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Case: 18-20736 Document: 00515517600 Page: 1 Date Filed: 08/06/2020 IN THE UNITED STATES COURT OF APPEALS FOR THE FIFTH CIRCUIT United States Court of Appeals Fifth Circuit No. 18-20736 UNITED STATES OF AMERICA, FILED August 6, 2020 Lyle W. Cayce Clerk Plaintiff - Appellee v. LISA YVETTE COFFMAN, Defendant - Appellant Appeal from the United States District Court for the Southern District of Texas Before CLEMENT, SOUTHWICK, and HIGGINSON, Circuit Judges. LESLIE H. SOUTHWICK, Circuit Judge: The defendant was indicted for making false statements to obtain federal workers’ compensation benefits under 18 U.S.C. § 1920 and for theft of public money under 18 U.S.C. § 641. A jury convicted her on both counts. On appeal, she argues that she was prejudiced by inadmissible testimony and a flawed jury instruction. We AFFIRM. FACTUAL AND PROCEDURAL BACKGROUND Lisa Yvette Coffman was a mail carrier for the United States Postal Service. In 2011, she injured her back while lifting a package, and she applied for workers’ compensation benefits, including travel reimbursement for her Case: 18-20736 Document: 00515517600 Page: 2 Date Filed: 08/06/2020 No. 18-20736 mileage to and from doctor appointments related to her injury. Between November 2011 and May 2016, Coffman submitted travel reimbursement forms for over 95,000 miles. She received more than $48,000 for travel reimbursement — over $46,000 of overpayment. Coffman claimed travel reimbursement for nonexistent doctor appointments and for treatment unrelated to her covered back injury. For example, she sought travel reimbursement for 190 appointments with Dr. Tri Le — who was not an approved workers’ compensation provider — when she in fact had only 31 appointments with that doctor. Coffman also told an investigator that Coffman paid Dr. Le through private insurance, implying Coffman knew that Dr. Le was not an approved provider. In one 122-day period in 2016, Coffman sought travel reimbursement for 327 appointments. She submitted claims for four and five appointments on many days, and sometimes she claimed to have visited the same office twice on a single date. Coffman also sought travel reimbursement for weekend appointments when the doctors’ offices were closed. On a single day in 2016, Coffman claimed to have driven nearly 400 miles to five different doctors. Four of those doctors or their representatives testified that Coffman either had no appointment that day or did not show up for her appointment. On October 11, 2016, Coffman was charged with one count of making false statements to obtain federal workers’ compensation benefits and one count of theft of public money. At trial, Coffman conceded that she had submitted improper claims, but she argued that she lacked criminal intent. She presented evidence showing that she was heavily medicated with a combination of pain pills, muscle relaxers, and sleeping pills that could cause confusion, hallucinations, memory loss, and the inability to focus. 2 Case: 18-20736 Document: 00515517600 Page: 3 Date Filed: 08/06/2020 No. 18-20736 A jury found Coffman guilty on both counts. The district court sentenced her to five years of probation and ordered her to pay $46,310.77 in restitution. Coffman timely appealed. DISCUSSION On appeal, Coffman challenges a portion of trial testimony from Dr. Jennifer Johnson-Caldwell, who was one of Coffman’s treating physicians. Coffman also argues that the district court failed to instruct members of the jury that they must unanimously agree on the basis of the verdict — whether Coffman committed theft of public funds by embezzlement or by stealing. We begin with the claim of evidentiary error. I. Admissibility of testimony At trial, the Government asked its witness, Johnson-Caldwell, a doctor who treated Coffman for her back injury, to explain why the doctor no longer takes workers’ compensation cases. She answered, “In the process of doing these cases, I discovered that people aren’t the most honest people, and it just was a little unsettling for me to be doing things that I didn’t agree with, and so I just completely stopped.” Coffman did not object to the testimony. The Government asked a follow-up question: “Did you have that feeling about Ms. Coffman?” Coffman objected, and the district court sustained the objection. Coffman now contends that Johnson-Caldwell’s first remark about the honesty of workers’ compensation patients was inadmissible. Coffman asserts that the testimony was irrelevant, unfairly prejudicial, improper expert profile evidence, and an impermissible opinion on the ultimate issue (whether Coffman had the requisite criminal intent). “Generally, we review a trial court’s decision to admit evidence for abuse of discretion.” United States v. Akpan, 407 F.3d 360, 373 (5th Cir. 2005). Our 3 Case: 18-20736 Document: 00515517600 Page: 4 Date Filed: 08/06/2020 No. 18-20736 review here, though, is for plain error because Coffman did not object to the now-challenged testimony at trial. See United States v. Espino-Rangel, 500 F.3d 398, 399 (5th Cir. 2007). There are four steps to our plain-error analysis: whether (1) an error that was (2) clear or obvious (3) affects the defendant’s substantial rights, and if there was such an error, we have discretion to remedy (4) if the error “seriously affect[ed] the fairness, integrity or public reputation of judicial proceedings.” United States v. Olano, 507 U.S. 725, 732, 734 (1993) (quotation marks omitted). Acknowledging that the challenged remark was of little relevance, we assume without deciding that it was a clear error to admit the testimony about the general honesty of workers’ compensation patients. 1 Now we ask whether Coffman’s substantial rights were affected. “To satisfy [the] third condition, the defendant ordinarily must show a reasonable probability that, but for the error, the outcome of the proceeding would have been different.” Rosales-Mireles v. United States, 138 S. Ct. 1897, 1904–05 (2018) (quotation marks omitted). An error generally affects a defendant’s substantial rights if the error was prejudicial. Olano, 507 U.S. at 734. Guilt-by-association evidence is “highly prejudicial.” United States v. Polasek, 162 F.3d 878, 887 (5th Cir. 1998). In addressing harmlessness, we stated that “[o]ne relevant consideration, of course, is the amount of time spent” on the evidence. Id. Here, the challenged testimony was similar to guilt-by-association evidence, offering a negative opinion about a group to We are also unpersuaded by Coffman’s other arguments about the admissibility of Johnson-Caldwell’s statement. Johnson-Caldwell’s testimony was based on her personal experience treating workers’ compensation patients, so she did not provide improper expert profile evidence. See United States v. Breland, 366 F. App’x 548, 552 (5th Cir. 2010). Similarly, Johnson-Caldwell’s testimony did not give an opinion on the ultimate legal issue — whether Coffman had the intent to commit theft of public funds — and instead described her own impressions about the honesty of workers’ compensation patients more generally. See United States v. Montes-Salas, 669 F.3d 240, 250 (5th Cir. 2012). 1 4 Case: 18-20736 Document: 00515517600 Page: 5 Date Filed: 08/06/2020 No. 18-20736 which Coffman belonged. The bigger picture, though, reveals that the isolated remark was just that. The challenged testimony was just a single sentence. The Government did not even mention it during closing argument. See United States v. Ricardo, 472 F.3d 277, 285 (5th Cir. 2006). In addition, a different witness, whose testimony is not challenged on appeal, testified that the workers’ compensation office originally started reviewing travel-benefits applications for 100-plus mile trips “because people haven’t been as honest as they should.” This comment may not be as prejudicial as the challenged testimony, but it is similar, generalizing about the honesty of workers’ compensation patients. Even without hearing Johnson-Caldwell’s comment on the honesty of workers’ compensation patients, the jury still would have heard a similar sentiment. We therefore are unable to conclude that but for the challenged testimony, the outcome of the proceeding would have been different. United States v. Holmes, 406 F.3d 337, 365 (5th Cir. 2005). II. Non-unanimous jury verdict under 18 U.S.C. § 641 Coffman was convicted on Count Two under Section 641, which provides: Whoever embezzles, steals, purloins, or knowingly converts to his use or the use of another, or without authority, sells, conveys or disposes of any record, voucher, money, or thing of value of the United States or of any department or agency thereof, or any property made or being made under contract for the United States or any department or agency thereof; or Whoever receives, conceals, or retains the same with intent to convert it to his use or gain, knowing it to have been embezzled, stolen, purloined or converted-- commits theft of public funds. 18 U.S.C. § 641. Coffman was charged under paragraph one. The district court instructed the jury that the Government had to prove beyond reasonable doubt that Coffman “embezzled, stole, or knowingly 5 Case: 18-20736 Document: 00515517600 Page: 6 Date Filed: 08/06/2020 No. 18-20736 converted such money to her own use.” The district court also told the jury that its verdict needed to be unanimous. On appeal, Coffman challenges the jury instruction for this count, contending the district court erred by failing to instruct the jury that it must unanimously agree whether she engaged in embezzling or stealing. She argues that embezzlement and stealing are different crimes, meaning jurors had to agree on which offense Coffman committed. Our review, again, is for plain error because Coffman did not object to the jury charge in the district court. United States v. Creech, 408 F.3d 264, 267–68 (5th Cir. 2005). “Jury instruction error does not amount to plain error unless it could have meant the difference between acquittal and conviction.” United States v. Fairley, 880 F.3d 198, 208 (5th Cir. 2018) (quotation marks omitted). The Constitution requires that jurors unanimously agree that the Government proved all the elements of an offense. States, 526 U.S. 813, 816–17 (1999). Richardson v. United The jury “need not always decide unanimously which of several possible sets of underlying brute facts make up a particular element, say, which of several possible means the defendant used to commit an element of the crime.” Id. at 817. “The crucial distinction is thus between a fact that is an element of a crime and one that is but the means to the commission of an element.” United States v. Talbert, 501 F.3d 449, 451 (5th Cir. 2007) (quoting United States v. Verrecchia, 196 F.3d 294, 299 (1st Cir. 1999)). Whether a fact constitutes an element or an alternative means of committing an offense is a “value choice[] more appropriately made in the first instance by a legislature than by a court.” Schad v. Arizona, 501 U.S. 624, 638 (1991) (plurality opinion). We faced a similar question in Fairley. There, we considered whether the verbs in the first paragraph of Section 641 were interchangeable with those 6 Case: 18-20736 Document: 00515517600 Page: 7 Date Filed: 08/06/2020 No. 18-20736 in the second paragraph. 880 F.3d at 208–10. The indictment and jury charge combined acts from Section 641’s first and second paragraphs, alleging that the defendant “received, retained, concealed, or converted” government property. Id. at 209. We explained that “the verbs animating [Section] 641’s first two paragraphs are not fungible.” Id. at 205. “The verbs in paragraph one — embezzle, steal, purloin, and convert — describe takings or possessions that are fraudulent or otherwise illegal,” while “[p]aragraph two’s verbs — receive, conceal, and retain — are broader, and cover innocent as well as illicit acts.” Id. Thus, Section 641 “criminalizes two distinct acts”: “paragraph one covers stealing from the United States and paragraph two covers knowingly receiving stolen United States property.” Id. at 204. Because the jury instruction conflated the elements of the two paragraphs, we vacated the defendant’s conviction under Section 641. Id. at 212. Although Fairley characterized Section 641’s first paragraph as having three elements, id. at 209, the court did not resolve the issue of whether the verbs in each paragraph were elements or mere means. When analyzing whether a requirement is an element of a statute, we consider the statute’s language, structure and history, and the fairness to the defendant. Talbert, 501 F.3d at 451. Courts traditionally “require[e] juror unanimity where the issue is whether a defendant has engaged in conduct that violates the law.” Richardson, 526 U.S. at 819. The Court provided a hypothetical that helps in understanding these principles: Where, for example, an element of robbery is force or the threat of force, some jurors might conclude that the defendant used a knife to create the threat; others might conclude he used a gun. But that disagreement — a disagreement about means — would not matter as long as all 12 jurors unanimously concluded that the Government had proved the necessary related element, namely, that the defendant had threatened force. 7 Case: 18-20736 Document: 00515517600 Page: 8 Date Filed: 08/06/2020 No. 18-20736 Id. at 817. “Force” and “threat of force” are alternatives, and jurors could decide on either — the elements of the crime are met either way. Id. In Richardson, though, the statute applied where a defendant committed a “series of violations.” Id. at 815. The “violations” were separate elements because the government needed to prove the defendant committed a series of discrete violations. See id. at 818–20. Otherwise, unfairness could have resulted because the jury would not need to discuss whether each alleged violation was in fact a violation. Id. at 819. The first paragraph of Section 641 provides that “[w]hoever embezzles, steals, purloins, or knowingly converts to his use or the use of another, or without authority, sells, conveys or disposes of any record, voucher, money, or thing of value of the United States” commits theft of public money. 18 U.S.C. § 641. The statutory language does not specify whether the verbs in the first paragraph constitute elements or means of committing the offense. See id. The verbs have similar meanings, but they are not the same. Coffman notes that the Supreme Court long ago observed a difference between embezzlement and larceny. Moore v. United States, 160 U.S. 268, 269–70 (1895). The question before us, though, “is one of statutory construction, not of common law distinctions.” Milanovich v. United States, 365 U.S. 551, 554 (1961) (analyzing Section 641). The first and second paragraphs of Section 641 list different kinds of acts and thus different crimes. Fairley, 880 F.3d at 205. That structural point helps the Government; there are two separate crimes, not seven in the first paragraph alone. The verbs in paragraph one of Section 641 are also listed as alternatives. Indeed, the earliest Supreme Court case discussing the first paragraph of Section 641 treated the larceny-like crimes together, holding a showing of intent was required: 8 Case: 18-20736 Document: 00515517600 Page: 9 Date Filed: 08/06/2020 No. 18-20736 We find no other purpose in the 1948 re-enactment than to collect from scattered sources crimes so kindred as to belong in one category. . . . .... It is not surprising if there is considerable overlapping in the embezzlement, stealing, purloining and knowing conversion grouped in this statute. What has concerned codifiers of the larceny-type offense is that gaps or crevices have separated particular crimes of this general class and guilty men have escaped through the breaches. Morissette v. United States, 342 U.S. 246, 266–67, 271 (1952). The alternative verbs in the first paragraph of Section 641 are means of committing the offense, not elements. instruction was not erroneous. AFFIRMED. 9 Therefore, the district court’s jury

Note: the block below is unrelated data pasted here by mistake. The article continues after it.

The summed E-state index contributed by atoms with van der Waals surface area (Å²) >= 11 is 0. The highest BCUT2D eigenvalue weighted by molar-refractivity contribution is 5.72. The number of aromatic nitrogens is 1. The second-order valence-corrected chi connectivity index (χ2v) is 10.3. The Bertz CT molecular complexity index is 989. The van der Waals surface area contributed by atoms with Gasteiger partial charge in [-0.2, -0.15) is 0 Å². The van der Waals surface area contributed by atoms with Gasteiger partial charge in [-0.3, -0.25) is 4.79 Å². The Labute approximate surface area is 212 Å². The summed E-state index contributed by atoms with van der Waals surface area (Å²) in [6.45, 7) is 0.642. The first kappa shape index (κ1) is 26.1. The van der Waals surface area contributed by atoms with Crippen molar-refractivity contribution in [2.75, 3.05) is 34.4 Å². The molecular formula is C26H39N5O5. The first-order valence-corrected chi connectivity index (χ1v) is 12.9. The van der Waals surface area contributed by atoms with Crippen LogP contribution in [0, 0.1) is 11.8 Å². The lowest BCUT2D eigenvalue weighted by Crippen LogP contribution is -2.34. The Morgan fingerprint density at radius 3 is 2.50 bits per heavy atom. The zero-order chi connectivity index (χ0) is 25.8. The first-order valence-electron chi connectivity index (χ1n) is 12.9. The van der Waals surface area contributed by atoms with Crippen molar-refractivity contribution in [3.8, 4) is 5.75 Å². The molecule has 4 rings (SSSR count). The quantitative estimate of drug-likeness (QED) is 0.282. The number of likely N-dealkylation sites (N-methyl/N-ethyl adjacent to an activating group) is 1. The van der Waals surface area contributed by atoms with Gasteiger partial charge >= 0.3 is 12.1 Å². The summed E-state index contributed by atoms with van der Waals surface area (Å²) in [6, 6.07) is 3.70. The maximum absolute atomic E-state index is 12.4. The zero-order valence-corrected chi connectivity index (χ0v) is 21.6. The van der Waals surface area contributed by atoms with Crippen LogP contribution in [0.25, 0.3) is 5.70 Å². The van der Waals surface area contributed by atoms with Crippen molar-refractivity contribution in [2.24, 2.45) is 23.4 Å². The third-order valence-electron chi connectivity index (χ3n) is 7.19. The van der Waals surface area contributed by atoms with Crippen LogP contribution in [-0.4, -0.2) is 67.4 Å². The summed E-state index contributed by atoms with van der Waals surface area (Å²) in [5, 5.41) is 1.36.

Primary Holding
The Fifth Circuit affirmed defendant's conviction for making false statements to obtain federal workers' compensation benefits under 18 U.S.C. 1920 and for theft of public money under 18 U.S.C. 641.